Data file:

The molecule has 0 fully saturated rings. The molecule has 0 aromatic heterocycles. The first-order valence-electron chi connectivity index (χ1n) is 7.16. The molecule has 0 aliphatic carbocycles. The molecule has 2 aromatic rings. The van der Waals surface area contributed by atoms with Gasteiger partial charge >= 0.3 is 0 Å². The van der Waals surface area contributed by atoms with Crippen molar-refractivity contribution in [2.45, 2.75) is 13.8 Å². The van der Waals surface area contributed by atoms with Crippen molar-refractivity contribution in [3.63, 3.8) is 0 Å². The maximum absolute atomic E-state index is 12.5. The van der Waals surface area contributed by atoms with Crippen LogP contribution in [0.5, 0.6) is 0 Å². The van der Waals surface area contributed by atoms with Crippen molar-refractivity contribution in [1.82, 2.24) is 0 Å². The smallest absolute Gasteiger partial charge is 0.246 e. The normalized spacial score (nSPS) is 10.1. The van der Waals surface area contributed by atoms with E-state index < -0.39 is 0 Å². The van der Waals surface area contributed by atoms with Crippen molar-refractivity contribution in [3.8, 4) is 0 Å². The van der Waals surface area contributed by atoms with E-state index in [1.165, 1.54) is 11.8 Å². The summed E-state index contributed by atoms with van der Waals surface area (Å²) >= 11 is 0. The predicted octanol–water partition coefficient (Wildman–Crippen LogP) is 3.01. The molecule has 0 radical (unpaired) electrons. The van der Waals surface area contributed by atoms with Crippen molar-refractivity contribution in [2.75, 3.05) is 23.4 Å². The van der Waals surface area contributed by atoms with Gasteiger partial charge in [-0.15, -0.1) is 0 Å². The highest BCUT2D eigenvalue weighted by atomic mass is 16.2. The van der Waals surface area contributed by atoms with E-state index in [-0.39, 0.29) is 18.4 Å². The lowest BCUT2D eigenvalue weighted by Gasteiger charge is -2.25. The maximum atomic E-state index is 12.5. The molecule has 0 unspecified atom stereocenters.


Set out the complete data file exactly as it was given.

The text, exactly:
The molecule has 0 fully saturated rings. The molecule has 0 aromatic heterocycles. The first-order valence-electron chi connectivity index (χ1n) is 7.16. The molecule has 0 aliphatic carbocycles. The molecule has 2 aromatic rings. The van der Waals surface area contributed by atoms with Gasteiger partial charge >= 0.3 is 0 Å². The van der Waals surface area contributed by atoms with Crippen molar-refractivity contribution in [2.45, 2.75) is 13.8 Å². The van der Waals surface area contributed by atoms with Crippen molar-refractivity contribution in [3.63, 3.8) is 0 Å². The maximum absolute atomic E-state index is 12.5. The van der Waals surface area contributed by atoms with Crippen LogP contribution in [0.5, 0.6) is 0 Å². The van der Waals surface area contributed by atoms with Crippen molar-refractivity contribution in [1.82, 2.24) is 0 Å². The smallest absolute Gasteiger partial charge is 0.246 e. The normalized spacial score (nSPS) is 10.1. The van der Waals surface area contributed by atoms with E-state index < -0.39 is 0 Å². The van der Waals surface area contributed by atoms with Crippen molar-refractivity contribution in [3.8, 4) is 0 Å². The van der Waals surface area contributed by atoms with E-state index in [1.165, 1.54) is 11.8 Å². The summed E-state index contributed by atoms with van der Waals surface area (Å²) >= 11 is 0. The predicted octanol–water partition coefficient (Wildman–Crippen LogP) is 3.01. The molecule has 0 radical (unpaired) electrons. The van der Waals surface area contributed by atoms with Crippen molar-refractivity contribution in [2.75, 3.05) is 23.4 Å². The van der Waals surface area contributed by atoms with Gasteiger partial charge in [-0.15, -0.1) is 0 Å². The highest BCUT2D eigenvalue weighted by atomic mass is 16.2. The van der Waals surface area contributed by atoms with E-state index in [-0.39, 0.29) is 18.4 Å². The lowest BCUT2D eigenvalue weighted by Gasteiger charge is -2.25. The maximum atomic E-state index is 12.5. The molecule has 0 unspecified atom stereocenters.